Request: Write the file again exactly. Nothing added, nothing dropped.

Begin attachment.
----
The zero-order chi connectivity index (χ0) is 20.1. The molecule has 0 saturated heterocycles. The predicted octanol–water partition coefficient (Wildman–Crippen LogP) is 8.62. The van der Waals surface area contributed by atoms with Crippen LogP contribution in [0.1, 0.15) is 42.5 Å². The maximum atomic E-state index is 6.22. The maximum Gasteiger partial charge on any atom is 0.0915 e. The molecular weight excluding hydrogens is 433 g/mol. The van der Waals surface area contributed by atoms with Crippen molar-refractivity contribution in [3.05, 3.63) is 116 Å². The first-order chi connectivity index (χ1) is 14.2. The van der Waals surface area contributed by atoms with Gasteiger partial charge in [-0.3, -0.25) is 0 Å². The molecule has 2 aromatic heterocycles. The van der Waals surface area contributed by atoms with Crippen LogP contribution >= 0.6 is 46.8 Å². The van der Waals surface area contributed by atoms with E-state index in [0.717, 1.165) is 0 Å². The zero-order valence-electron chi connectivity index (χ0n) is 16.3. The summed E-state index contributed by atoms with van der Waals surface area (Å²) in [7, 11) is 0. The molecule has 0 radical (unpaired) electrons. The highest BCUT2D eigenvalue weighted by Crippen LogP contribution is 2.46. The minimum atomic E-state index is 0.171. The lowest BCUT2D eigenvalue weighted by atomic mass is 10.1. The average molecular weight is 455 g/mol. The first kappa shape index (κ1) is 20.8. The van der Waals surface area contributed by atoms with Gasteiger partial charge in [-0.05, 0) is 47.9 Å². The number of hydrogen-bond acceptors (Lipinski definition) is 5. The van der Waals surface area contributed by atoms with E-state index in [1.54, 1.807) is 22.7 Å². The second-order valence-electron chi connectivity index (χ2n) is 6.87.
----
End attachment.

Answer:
The zero-order chi connectivity index (χ0) is 20.1. The molecule has 0 saturated heterocycles. The predicted octanol–water partition coefficient (Wildman–Crippen LogP) is 8.62. The van der Waals surface area contributed by atoms with Crippen LogP contribution in [0.1, 0.15) is 42.5 Å². The maximum atomic E-state index is 6.22. The maximum Gasteiger partial charge on any atom is 0.0915 e. The molecular weight excluding hydrogens is 433 g/mol. The van der Waals surface area contributed by atoms with Crippen molar-refractivity contribution in [3.05, 3.63) is 116 Å². The first-order chi connectivity index (χ1) is 14.2. The van der Waals surface area contributed by atoms with Gasteiger partial charge in [-0.3, -0.25) is 0 Å². The molecule has 2 aromatic heterocycles. The van der Waals surface area contributed by atoms with Crippen LogP contribution >= 0.6 is 46.8 Å². The van der Waals surface area contributed by atoms with E-state index in [0.717, 1.165) is 0 Å². The zero-order valence-electron chi connectivity index (χ0n) is 16.3. The summed E-state index contributed by atoms with van der Waals surface area (Å²) in [7, 11) is 0. The molecule has 0 radical (unpaired) electrons. The highest BCUT2D eigenvalue weighted by Crippen LogP contribution is 2.46. The minimum atomic E-state index is 0.171. The lowest BCUT2D eigenvalue weighted by atomic mass is 10.1. The average molecular weight is 455 g/mol. The first kappa shape index (κ1) is 20.8. The van der Waals surface area contributed by atoms with Gasteiger partial charge in [-0.05, 0) is 47.9 Å². The number of hydrogen-bond acceptors (Lipinski definition) is 5. The van der Waals surface area contributed by atoms with E-state index in [1.54, 1.807) is 22.7 Å². The second-order valence-electron chi connectivity index (χ2n) is 6.87.